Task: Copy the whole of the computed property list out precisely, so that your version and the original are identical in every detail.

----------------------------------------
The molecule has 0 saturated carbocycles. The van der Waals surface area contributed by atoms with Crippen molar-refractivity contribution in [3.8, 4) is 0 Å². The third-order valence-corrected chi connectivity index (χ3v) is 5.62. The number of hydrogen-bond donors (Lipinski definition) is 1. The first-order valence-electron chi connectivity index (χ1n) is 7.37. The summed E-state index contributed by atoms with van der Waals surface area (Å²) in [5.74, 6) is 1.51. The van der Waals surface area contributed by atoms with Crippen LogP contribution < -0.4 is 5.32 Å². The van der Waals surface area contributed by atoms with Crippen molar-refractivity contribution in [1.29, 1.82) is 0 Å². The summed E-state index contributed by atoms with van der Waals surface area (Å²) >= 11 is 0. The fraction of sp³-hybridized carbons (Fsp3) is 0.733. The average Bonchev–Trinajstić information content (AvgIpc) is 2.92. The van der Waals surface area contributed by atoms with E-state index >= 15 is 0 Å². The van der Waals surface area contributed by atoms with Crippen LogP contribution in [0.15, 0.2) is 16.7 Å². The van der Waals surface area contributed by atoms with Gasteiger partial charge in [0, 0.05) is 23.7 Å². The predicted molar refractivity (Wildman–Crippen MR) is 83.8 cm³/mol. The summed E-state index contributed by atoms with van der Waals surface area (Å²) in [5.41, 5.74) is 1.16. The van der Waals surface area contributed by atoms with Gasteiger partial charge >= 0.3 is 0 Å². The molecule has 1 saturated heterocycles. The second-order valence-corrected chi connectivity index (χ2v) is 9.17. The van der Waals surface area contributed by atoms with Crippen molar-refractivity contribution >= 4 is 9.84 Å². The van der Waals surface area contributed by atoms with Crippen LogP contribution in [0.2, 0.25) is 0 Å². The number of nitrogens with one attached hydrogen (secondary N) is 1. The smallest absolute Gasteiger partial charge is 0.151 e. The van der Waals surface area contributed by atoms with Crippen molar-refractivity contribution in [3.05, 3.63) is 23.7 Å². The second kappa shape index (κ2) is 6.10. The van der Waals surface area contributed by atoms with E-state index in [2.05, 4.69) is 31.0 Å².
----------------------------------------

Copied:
The molecule has 0 saturated carbocycles. The van der Waals surface area contributed by atoms with Crippen molar-refractivity contribution in [3.8, 4) is 0 Å². The third-order valence-corrected chi connectivity index (χ3v) is 5.62. The number of hydrogen-bond donors (Lipinski definition) is 1. The first-order valence-electron chi connectivity index (χ1n) is 7.37. The summed E-state index contributed by atoms with van der Waals surface area (Å²) in [5.74, 6) is 1.51. The van der Waals surface area contributed by atoms with Crippen LogP contribution < -0.4 is 5.32 Å². The van der Waals surface area contributed by atoms with Crippen molar-refractivity contribution in [1.29, 1.82) is 0 Å². The summed E-state index contributed by atoms with van der Waals surface area (Å²) >= 11 is 0. The fraction of sp³-hybridized carbons (Fsp3) is 0.733. The average Bonchev–Trinajstić information content (AvgIpc) is 2.92. The van der Waals surface area contributed by atoms with E-state index >= 15 is 0 Å². The van der Waals surface area contributed by atoms with Crippen LogP contribution in [0.15, 0.2) is 16.7 Å². The van der Waals surface area contributed by atoms with Gasteiger partial charge in [0, 0.05) is 23.7 Å². The predicted molar refractivity (Wildman–Crippen MR) is 83.8 cm³/mol. The summed E-state index contributed by atoms with van der Waals surface area (Å²) in [5.41, 5.74) is 1.16. The van der Waals surface area contributed by atoms with Gasteiger partial charge >= 0.3 is 0 Å². The molecule has 1 saturated heterocycles. The second-order valence-corrected chi connectivity index (χ2v) is 9.17. The van der Waals surface area contributed by atoms with Crippen molar-refractivity contribution >= 4 is 9.84 Å². The van der Waals surface area contributed by atoms with Crippen LogP contribution in [0.2, 0.25) is 0 Å². The number of nitrogens with one attached hydrogen (secondary N) is 1. The smallest absolute Gasteiger partial charge is 0.151 e. The van der Waals surface area contributed by atoms with Crippen molar-refractivity contribution in [3.05, 3.63) is 23.7 Å². The second kappa shape index (κ2) is 6.10. The van der Waals surface area contributed by atoms with E-state index in [2.05, 4.69) is 31.0 Å².